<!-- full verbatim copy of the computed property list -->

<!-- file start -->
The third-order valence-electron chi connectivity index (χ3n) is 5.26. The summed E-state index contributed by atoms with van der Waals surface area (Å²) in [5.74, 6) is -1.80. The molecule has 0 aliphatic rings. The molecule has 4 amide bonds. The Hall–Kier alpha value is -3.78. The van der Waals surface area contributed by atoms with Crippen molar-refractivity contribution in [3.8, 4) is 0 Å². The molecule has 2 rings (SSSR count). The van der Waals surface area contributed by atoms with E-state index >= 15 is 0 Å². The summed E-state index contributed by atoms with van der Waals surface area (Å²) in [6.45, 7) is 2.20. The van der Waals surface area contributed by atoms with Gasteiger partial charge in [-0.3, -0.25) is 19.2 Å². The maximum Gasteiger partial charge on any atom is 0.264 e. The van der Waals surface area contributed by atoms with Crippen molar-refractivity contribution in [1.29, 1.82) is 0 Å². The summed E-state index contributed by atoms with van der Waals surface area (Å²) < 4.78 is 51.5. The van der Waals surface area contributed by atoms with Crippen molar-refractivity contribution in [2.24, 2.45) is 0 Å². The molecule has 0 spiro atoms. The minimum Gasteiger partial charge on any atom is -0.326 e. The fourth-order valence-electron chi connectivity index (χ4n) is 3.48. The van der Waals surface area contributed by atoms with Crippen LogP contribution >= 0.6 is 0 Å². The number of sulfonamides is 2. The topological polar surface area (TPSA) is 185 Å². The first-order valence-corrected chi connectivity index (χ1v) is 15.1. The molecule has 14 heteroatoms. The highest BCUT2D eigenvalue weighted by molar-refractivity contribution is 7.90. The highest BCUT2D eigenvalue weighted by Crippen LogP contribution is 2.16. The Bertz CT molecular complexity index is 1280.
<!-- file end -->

The third-order valence-electron chi connectivity index (χ3n) is 5.26. The summed E-state index contributed by atoms with van der Waals surface area (Å²) in [5.74, 6) is -1.80. The molecule has 0 aliphatic rings. The molecule has 4 amide bonds. The Hall–Kier alpha value is -3.78. The van der Waals surface area contributed by atoms with Crippen molar-refractivity contribution in [3.8, 4) is 0 Å². The molecule has 2 rings (SSSR count). The van der Waals surface area contributed by atoms with E-state index >= 15 is 0 Å². The summed E-state index contributed by atoms with van der Waals surface area (Å²) in [6.45, 7) is 2.20. The van der Waals surface area contributed by atoms with Gasteiger partial charge in [-0.3, -0.25) is 19.2 Å². The maximum Gasteiger partial charge on any atom is 0.264 e. The van der Waals surface area contributed by atoms with Crippen molar-refractivity contribution in [1.29, 1.82) is 0 Å². The summed E-state index contributed by atoms with van der Waals surface area (Å²) < 4.78 is 51.5. The van der Waals surface area contributed by atoms with Crippen molar-refractivity contribution in [2.24, 2.45) is 0 Å². The molecule has 0 spiro atoms. The minimum Gasteiger partial charge on any atom is -0.326 e. The fourth-order valence-electron chi connectivity index (χ4n) is 3.48. The van der Waals surface area contributed by atoms with Crippen LogP contribution >= 0.6 is 0 Å². The number of sulfonamides is 2. The topological polar surface area (TPSA) is 185 Å². The first-order valence-corrected chi connectivity index (χ1v) is 15.1. The molecule has 14 heteroatoms. The highest BCUT2D eigenvalue weighted by molar-refractivity contribution is 7.90. The highest BCUT2D eigenvalue weighted by Crippen LogP contribution is 2.16. The Bertz CT molecular complexity index is 1280.